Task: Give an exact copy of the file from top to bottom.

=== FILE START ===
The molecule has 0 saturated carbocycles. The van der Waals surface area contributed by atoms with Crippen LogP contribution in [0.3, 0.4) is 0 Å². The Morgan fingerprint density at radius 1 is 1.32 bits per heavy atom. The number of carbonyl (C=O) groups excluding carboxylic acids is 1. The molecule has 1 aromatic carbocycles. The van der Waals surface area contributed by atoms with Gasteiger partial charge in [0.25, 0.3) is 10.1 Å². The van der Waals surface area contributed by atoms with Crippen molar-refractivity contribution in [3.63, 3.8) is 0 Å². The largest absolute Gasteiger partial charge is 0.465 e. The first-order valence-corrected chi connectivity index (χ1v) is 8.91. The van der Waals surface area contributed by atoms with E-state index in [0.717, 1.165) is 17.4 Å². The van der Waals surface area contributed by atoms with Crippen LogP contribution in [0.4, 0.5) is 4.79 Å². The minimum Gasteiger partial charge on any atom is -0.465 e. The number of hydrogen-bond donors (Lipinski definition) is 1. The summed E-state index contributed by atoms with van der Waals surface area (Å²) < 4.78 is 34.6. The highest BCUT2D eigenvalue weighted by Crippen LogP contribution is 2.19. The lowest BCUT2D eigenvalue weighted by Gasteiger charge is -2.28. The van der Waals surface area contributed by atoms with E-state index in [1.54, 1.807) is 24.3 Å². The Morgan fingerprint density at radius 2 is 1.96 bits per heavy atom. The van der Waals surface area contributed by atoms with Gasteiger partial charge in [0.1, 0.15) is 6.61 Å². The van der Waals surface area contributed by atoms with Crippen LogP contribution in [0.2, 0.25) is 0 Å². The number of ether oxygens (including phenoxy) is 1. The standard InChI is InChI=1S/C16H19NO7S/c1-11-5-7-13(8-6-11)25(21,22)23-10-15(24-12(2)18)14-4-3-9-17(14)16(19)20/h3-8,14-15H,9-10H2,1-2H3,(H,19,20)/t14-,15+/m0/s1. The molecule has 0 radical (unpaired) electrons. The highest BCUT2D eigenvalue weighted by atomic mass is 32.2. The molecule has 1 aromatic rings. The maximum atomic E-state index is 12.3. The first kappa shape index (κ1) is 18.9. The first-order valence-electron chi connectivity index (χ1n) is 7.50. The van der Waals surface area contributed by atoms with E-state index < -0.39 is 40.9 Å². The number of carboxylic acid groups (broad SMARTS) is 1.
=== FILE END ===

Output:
The molecule has 0 saturated carbocycles. The van der Waals surface area contributed by atoms with Crippen LogP contribution in [0.3, 0.4) is 0 Å². The Morgan fingerprint density at radius 1 is 1.32 bits per heavy atom. The number of carbonyl (C=O) groups excluding carboxylic acids is 1. The molecule has 1 aromatic carbocycles. The van der Waals surface area contributed by atoms with Gasteiger partial charge in [0.25, 0.3) is 10.1 Å². The van der Waals surface area contributed by atoms with Crippen molar-refractivity contribution in [3.63, 3.8) is 0 Å². The largest absolute Gasteiger partial charge is 0.465 e. The first-order valence-corrected chi connectivity index (χ1v) is 8.91. The van der Waals surface area contributed by atoms with E-state index in [0.717, 1.165) is 17.4 Å². The van der Waals surface area contributed by atoms with Crippen LogP contribution in [0.4, 0.5) is 4.79 Å². The minimum Gasteiger partial charge on any atom is -0.465 e. The number of hydrogen-bond donors (Lipinski definition) is 1. The summed E-state index contributed by atoms with van der Waals surface area (Å²) < 4.78 is 34.6. The highest BCUT2D eigenvalue weighted by Crippen LogP contribution is 2.19. The lowest BCUT2D eigenvalue weighted by Gasteiger charge is -2.28. The van der Waals surface area contributed by atoms with E-state index in [1.54, 1.807) is 24.3 Å². The Morgan fingerprint density at radius 2 is 1.96 bits per heavy atom. The van der Waals surface area contributed by atoms with Gasteiger partial charge in [0.1, 0.15) is 6.61 Å². The van der Waals surface area contributed by atoms with Crippen LogP contribution in [0.2, 0.25) is 0 Å². The number of ether oxygens (including phenoxy) is 1. The standard InChI is InChI=1S/C16H19NO7S/c1-11-5-7-13(8-6-11)25(21,22)23-10-15(24-12(2)18)14-4-3-9-17(14)16(19)20/h3-8,14-15H,9-10H2,1-2H3,(H,19,20)/t14-,15+/m0/s1. The molecule has 0 radical (unpaired) electrons. The highest BCUT2D eigenvalue weighted by atomic mass is 32.2. The molecule has 1 aromatic rings. The maximum atomic E-state index is 12.3. The first kappa shape index (κ1) is 18.9. The first-order valence-electron chi connectivity index (χ1n) is 7.50. The van der Waals surface area contributed by atoms with E-state index < -0.39 is 40.9 Å². The number of carboxylic acid groups (broad SMARTS) is 1.